Oak Bay votes to ban gas-powered landscaping gear

In a move to combat noise pollution and greenhouse gasses, the District of Oak Bay is banning all gas-powered landscaping equipment. (CTV)

In a move to combat noise pollution and greenhouse gasses, the District of Oak Bay is banning all gas-powered landscaping equipment.

After years of debate, councilors voted unanimously in favour of the ban, which applies to leaf blowers, lawnmowers, chainsaws and other gas-powered garden tools.

Landscaping companies and residential users will have three years to phase out their gas-powered gear.

"Most of these are small engines, or two-stroke or modified two-stroke, and so they put pout a lot of fumes," said Oak Bay Mayor Kevin Murdoch.

"Those include a ton of carcinogenic, unburned fuel, out into the environment again, so it’s just generally bad stuff."

Chris Ruggles, owner of A Cut Above Landscaping, started using an electric leaf blower a couple years ago. He says batteries are expensive and don't last as long as he would like, but he still supports the move.

"I like electric everything because you can just put it anywhere and you don’t have to worry about oil changes or mechanicals about it. Also, you don’t hear as much. It’s like, three times less noise, and you don't have gas blowing in your face the whole time," said Ruggles.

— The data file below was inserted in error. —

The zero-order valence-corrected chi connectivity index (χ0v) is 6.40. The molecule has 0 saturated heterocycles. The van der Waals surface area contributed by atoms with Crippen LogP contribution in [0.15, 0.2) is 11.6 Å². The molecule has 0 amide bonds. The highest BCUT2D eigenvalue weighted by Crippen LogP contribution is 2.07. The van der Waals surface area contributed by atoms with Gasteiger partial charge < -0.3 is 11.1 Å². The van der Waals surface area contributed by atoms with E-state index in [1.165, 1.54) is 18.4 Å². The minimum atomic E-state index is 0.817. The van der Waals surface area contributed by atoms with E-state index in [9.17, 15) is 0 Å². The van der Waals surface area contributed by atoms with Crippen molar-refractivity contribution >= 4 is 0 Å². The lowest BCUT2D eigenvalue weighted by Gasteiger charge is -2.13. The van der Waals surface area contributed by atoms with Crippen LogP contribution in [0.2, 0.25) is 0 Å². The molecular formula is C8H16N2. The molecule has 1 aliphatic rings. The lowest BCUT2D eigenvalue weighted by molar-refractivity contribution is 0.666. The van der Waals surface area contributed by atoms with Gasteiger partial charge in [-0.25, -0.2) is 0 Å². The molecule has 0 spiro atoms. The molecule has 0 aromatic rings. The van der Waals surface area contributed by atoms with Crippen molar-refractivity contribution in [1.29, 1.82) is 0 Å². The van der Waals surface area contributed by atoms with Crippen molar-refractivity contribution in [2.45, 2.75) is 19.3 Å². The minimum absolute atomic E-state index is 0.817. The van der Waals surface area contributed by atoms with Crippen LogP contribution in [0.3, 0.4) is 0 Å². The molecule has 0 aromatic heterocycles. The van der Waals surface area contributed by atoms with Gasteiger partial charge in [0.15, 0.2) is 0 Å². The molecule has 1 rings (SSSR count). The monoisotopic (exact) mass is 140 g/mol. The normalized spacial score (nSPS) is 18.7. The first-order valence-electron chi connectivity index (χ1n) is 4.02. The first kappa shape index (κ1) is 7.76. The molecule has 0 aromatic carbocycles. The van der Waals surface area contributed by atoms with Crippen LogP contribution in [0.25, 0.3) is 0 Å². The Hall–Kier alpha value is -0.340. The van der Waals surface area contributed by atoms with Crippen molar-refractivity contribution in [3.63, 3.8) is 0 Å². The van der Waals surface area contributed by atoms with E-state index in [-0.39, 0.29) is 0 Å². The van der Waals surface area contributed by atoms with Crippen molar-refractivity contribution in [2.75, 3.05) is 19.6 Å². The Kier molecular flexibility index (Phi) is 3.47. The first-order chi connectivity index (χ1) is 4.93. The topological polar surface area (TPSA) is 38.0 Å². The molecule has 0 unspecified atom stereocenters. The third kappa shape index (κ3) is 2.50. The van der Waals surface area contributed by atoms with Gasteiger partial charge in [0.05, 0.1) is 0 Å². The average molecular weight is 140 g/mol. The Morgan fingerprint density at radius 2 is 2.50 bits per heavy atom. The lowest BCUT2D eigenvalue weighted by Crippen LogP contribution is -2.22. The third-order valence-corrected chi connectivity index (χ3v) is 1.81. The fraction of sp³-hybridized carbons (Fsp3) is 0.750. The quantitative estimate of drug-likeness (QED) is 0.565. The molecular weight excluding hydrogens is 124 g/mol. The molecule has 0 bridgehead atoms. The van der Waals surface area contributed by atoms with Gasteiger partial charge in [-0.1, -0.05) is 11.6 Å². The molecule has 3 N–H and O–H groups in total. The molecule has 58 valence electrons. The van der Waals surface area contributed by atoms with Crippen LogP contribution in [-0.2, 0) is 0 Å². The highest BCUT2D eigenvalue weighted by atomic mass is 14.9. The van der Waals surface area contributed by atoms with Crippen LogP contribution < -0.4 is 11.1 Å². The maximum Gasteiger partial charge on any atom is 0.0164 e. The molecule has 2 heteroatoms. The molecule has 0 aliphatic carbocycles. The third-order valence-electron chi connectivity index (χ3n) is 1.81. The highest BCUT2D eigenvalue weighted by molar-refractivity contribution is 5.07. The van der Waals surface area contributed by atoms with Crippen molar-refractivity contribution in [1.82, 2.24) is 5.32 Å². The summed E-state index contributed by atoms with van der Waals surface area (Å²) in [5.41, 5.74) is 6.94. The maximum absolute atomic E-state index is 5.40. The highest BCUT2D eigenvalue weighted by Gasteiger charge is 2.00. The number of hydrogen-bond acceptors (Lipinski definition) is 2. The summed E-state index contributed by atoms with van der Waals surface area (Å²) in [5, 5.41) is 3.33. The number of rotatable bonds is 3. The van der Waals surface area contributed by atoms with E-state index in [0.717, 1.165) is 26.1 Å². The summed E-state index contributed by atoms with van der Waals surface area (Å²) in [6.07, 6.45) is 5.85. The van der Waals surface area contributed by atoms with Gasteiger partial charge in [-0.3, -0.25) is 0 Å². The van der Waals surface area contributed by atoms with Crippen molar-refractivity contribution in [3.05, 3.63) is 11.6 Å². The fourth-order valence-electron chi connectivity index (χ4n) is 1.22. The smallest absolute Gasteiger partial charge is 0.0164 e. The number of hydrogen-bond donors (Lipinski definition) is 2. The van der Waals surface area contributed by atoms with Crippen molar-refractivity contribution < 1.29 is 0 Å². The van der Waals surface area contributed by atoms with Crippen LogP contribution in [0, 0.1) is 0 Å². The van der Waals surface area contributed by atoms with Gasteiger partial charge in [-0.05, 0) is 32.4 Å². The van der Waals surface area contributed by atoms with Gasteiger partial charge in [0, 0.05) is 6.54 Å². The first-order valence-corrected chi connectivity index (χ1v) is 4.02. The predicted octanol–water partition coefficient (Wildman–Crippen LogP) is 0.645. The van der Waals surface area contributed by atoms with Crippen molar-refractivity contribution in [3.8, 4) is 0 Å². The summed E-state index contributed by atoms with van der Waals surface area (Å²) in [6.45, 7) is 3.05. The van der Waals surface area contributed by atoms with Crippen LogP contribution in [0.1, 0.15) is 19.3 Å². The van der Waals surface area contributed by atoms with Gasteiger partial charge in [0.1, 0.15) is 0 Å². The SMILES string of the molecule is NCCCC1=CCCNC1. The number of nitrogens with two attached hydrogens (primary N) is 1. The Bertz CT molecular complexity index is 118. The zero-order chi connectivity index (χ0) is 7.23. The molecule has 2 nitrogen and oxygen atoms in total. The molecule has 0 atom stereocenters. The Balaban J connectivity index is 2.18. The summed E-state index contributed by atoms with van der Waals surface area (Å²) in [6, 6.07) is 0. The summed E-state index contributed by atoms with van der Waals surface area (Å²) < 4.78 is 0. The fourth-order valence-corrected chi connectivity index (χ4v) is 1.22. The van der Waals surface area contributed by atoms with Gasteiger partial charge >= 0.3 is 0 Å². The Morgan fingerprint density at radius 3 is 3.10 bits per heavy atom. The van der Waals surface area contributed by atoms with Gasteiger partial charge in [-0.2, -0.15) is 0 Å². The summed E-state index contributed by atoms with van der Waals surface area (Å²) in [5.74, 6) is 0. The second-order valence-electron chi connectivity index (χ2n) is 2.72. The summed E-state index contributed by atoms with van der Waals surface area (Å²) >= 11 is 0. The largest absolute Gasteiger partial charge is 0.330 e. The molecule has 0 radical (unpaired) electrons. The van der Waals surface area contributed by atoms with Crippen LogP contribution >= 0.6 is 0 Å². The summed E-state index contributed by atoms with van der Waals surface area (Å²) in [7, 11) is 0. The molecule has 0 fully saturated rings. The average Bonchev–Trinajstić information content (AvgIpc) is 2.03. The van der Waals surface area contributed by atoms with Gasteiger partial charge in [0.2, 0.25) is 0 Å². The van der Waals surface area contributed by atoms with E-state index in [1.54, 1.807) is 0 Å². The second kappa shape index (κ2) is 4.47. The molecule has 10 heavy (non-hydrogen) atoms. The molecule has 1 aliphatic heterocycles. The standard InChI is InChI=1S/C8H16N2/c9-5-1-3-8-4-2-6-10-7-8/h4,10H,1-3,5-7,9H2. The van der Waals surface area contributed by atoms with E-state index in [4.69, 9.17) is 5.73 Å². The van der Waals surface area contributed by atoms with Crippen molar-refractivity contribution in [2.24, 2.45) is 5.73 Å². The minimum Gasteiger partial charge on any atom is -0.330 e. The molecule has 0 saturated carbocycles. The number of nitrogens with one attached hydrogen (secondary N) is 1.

"All around it’s just a better way of doing things."

Oak Bay's mayor acknowledges there are challenges with battery power and cost, but he says councilors voted on a three-year phase out period with hopes that the technology will catch up with demand.

In the fall, when leaves are really heavy and wet and you need to run on things for seven or eight hours a day, the battery technology, the engine technology isn't quite there yet, but it's coming very quickly," said Murdoch.

"This time frame allows for the phase-in of those, mostly for the commercial use."

A report from municipal staff to council is expected in the coming month. It will outline details and recommendations for the new bylaw, and plans for education and enforcement.